KitKat is a mixed bag. I started doing what I normally do and disable all of the Google services I never use, much to my chagrin half of the phone stopped working, the most crippling being that II turned off hangouts and it disabled text messages. Eventually I found ways and means around a lot of this crap simply by trial and error, I hate the fact that the entire desktop now runs off of the Search service, disable search and it'll turn itself back on as soon as you go to your desktop with the added bonus that it resets your desktop. Saying that it's more fluid than JB and there's some improvements to things like the camera app.
The phone itself is cheap and nasty but the hardware is decent for the price, it's roughly the same size as my Galaxy Nexus but with a larger screen area, decent speakers on the bottom and a seemingly longer battery life. I'm withholding judgement but currently it's "okay".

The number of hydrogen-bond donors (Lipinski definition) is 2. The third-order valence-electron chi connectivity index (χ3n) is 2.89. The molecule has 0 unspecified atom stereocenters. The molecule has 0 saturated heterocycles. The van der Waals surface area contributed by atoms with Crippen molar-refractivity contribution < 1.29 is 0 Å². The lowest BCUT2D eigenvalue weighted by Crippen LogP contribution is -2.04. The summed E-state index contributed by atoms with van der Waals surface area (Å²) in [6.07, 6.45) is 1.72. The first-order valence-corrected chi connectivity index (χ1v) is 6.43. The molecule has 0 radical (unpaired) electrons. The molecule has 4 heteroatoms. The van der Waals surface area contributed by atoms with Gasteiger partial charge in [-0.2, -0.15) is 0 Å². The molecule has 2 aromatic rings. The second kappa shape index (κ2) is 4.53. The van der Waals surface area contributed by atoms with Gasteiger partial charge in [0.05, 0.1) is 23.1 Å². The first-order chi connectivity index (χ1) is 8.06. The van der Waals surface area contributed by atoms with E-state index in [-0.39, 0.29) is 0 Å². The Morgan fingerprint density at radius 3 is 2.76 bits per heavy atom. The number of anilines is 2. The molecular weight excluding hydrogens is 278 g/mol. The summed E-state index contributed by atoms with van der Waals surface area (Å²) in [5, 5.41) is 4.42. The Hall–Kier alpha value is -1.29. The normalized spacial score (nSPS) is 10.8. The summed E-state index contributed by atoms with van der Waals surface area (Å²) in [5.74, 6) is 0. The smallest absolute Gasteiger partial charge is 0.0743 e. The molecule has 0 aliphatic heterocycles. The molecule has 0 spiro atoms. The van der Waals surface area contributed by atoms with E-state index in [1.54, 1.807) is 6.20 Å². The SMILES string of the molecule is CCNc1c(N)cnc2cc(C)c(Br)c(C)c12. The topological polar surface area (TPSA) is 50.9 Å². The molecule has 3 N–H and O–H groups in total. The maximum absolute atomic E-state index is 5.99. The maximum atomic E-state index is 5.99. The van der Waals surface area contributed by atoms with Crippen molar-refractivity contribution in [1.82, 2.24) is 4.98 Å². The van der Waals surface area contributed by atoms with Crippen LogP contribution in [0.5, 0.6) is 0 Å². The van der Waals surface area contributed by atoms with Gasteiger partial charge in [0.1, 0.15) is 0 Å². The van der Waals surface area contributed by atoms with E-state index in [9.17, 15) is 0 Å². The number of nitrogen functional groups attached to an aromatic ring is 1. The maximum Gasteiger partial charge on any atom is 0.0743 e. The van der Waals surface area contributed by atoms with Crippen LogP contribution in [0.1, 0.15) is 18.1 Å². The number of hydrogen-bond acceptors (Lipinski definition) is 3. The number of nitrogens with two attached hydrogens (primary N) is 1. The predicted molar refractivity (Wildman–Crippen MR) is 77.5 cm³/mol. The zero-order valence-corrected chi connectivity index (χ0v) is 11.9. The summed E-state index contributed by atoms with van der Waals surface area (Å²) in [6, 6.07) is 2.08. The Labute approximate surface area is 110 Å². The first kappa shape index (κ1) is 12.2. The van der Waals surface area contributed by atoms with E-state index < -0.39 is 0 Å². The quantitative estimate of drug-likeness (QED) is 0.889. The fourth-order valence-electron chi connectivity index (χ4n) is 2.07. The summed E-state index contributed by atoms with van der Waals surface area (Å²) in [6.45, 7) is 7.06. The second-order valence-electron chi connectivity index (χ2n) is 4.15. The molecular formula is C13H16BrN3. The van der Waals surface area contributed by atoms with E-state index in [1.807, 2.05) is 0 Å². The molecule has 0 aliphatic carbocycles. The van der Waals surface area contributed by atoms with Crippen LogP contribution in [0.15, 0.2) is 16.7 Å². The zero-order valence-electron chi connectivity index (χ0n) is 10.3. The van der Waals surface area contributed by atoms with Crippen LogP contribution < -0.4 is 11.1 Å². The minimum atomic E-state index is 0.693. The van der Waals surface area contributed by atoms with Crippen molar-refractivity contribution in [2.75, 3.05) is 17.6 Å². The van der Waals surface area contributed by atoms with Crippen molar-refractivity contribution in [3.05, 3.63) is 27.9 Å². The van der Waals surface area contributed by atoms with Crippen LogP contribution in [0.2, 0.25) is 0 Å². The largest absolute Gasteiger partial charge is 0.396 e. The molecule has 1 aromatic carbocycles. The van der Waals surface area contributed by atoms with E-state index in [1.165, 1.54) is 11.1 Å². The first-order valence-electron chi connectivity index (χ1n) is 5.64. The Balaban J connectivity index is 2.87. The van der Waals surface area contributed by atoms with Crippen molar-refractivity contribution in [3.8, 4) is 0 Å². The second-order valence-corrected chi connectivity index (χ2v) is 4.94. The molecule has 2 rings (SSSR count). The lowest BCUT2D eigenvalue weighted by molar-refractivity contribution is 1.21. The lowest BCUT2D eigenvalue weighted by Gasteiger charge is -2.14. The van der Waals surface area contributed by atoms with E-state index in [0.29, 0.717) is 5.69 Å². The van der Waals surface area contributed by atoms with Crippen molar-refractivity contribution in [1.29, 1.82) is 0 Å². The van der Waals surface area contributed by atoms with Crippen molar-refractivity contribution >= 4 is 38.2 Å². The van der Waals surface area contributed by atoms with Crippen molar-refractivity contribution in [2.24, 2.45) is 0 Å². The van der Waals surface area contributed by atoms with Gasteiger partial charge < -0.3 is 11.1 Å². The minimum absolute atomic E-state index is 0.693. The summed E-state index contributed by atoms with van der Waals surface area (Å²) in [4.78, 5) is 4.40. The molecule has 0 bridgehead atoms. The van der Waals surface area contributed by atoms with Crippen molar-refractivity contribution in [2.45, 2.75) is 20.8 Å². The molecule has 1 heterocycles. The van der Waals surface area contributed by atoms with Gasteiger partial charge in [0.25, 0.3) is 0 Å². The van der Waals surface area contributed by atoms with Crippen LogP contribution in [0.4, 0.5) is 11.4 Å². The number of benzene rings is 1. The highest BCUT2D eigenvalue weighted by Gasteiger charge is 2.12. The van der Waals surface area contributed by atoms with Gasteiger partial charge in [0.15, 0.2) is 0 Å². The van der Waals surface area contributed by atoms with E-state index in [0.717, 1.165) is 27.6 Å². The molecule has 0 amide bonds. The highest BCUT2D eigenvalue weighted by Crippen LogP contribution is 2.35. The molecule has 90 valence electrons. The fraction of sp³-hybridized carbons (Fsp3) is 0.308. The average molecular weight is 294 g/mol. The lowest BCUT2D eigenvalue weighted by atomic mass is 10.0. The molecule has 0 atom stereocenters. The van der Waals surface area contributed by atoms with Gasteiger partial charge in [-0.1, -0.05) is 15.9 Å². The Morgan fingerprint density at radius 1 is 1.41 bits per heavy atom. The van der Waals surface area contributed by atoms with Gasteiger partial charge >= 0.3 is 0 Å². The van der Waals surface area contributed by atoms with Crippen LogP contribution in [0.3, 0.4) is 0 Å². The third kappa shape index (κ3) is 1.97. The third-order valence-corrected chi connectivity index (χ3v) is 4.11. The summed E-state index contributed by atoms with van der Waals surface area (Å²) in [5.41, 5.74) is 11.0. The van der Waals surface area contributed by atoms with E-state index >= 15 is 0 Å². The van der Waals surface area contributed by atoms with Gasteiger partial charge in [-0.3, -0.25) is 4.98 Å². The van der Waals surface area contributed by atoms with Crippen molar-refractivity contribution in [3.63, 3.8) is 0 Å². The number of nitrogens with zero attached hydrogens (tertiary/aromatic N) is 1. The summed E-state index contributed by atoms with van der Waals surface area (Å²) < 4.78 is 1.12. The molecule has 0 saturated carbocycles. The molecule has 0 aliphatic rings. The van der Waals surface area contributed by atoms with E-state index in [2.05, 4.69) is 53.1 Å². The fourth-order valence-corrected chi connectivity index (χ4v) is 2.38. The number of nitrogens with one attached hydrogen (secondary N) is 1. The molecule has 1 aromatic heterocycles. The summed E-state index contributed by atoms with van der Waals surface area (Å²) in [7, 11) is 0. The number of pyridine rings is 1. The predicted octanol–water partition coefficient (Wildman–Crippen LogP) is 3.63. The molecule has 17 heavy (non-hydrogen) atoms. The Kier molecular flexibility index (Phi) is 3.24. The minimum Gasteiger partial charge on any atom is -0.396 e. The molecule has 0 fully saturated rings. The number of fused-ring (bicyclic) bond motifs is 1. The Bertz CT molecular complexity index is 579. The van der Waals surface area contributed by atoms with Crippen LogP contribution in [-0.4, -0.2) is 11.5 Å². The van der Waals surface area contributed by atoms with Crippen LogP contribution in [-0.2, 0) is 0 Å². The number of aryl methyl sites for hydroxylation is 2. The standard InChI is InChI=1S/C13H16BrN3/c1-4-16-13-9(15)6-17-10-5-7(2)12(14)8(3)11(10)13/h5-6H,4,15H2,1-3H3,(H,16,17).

No, I said it was cheap and nasty, the case looks and feels like a Storage Options Scroll Essential. The screen is beautiful but that's all, the camera on the back is fugly. So presumably if you're not trolling you have one? And you can tell us all what your likes and dislikes are then? And perhaps you could even stop hiding behind a troll account?
Personally (and it's all subjective) I'll take the rubberised back and sides of the 5 over the glass back of the 4 any day. Nicer to hold, doesn't slip off any surface that's more than a degree off horizontal, and not likely to scratch easily. The camera housing does look a bit odd, it's also slightly magnetic so I wonder if there are some kind of lens accessories in the pipeline or something.
Agreed on the screen though, it really is a stunner.
I hadn't noticed that it was magnetic but I've just checked and you're right and I'd wager that you're bang on about the accessories, although quite why anyone would lug a zoom around for a camera of that quality (it's not too bad on low light but for action shots it's all blur).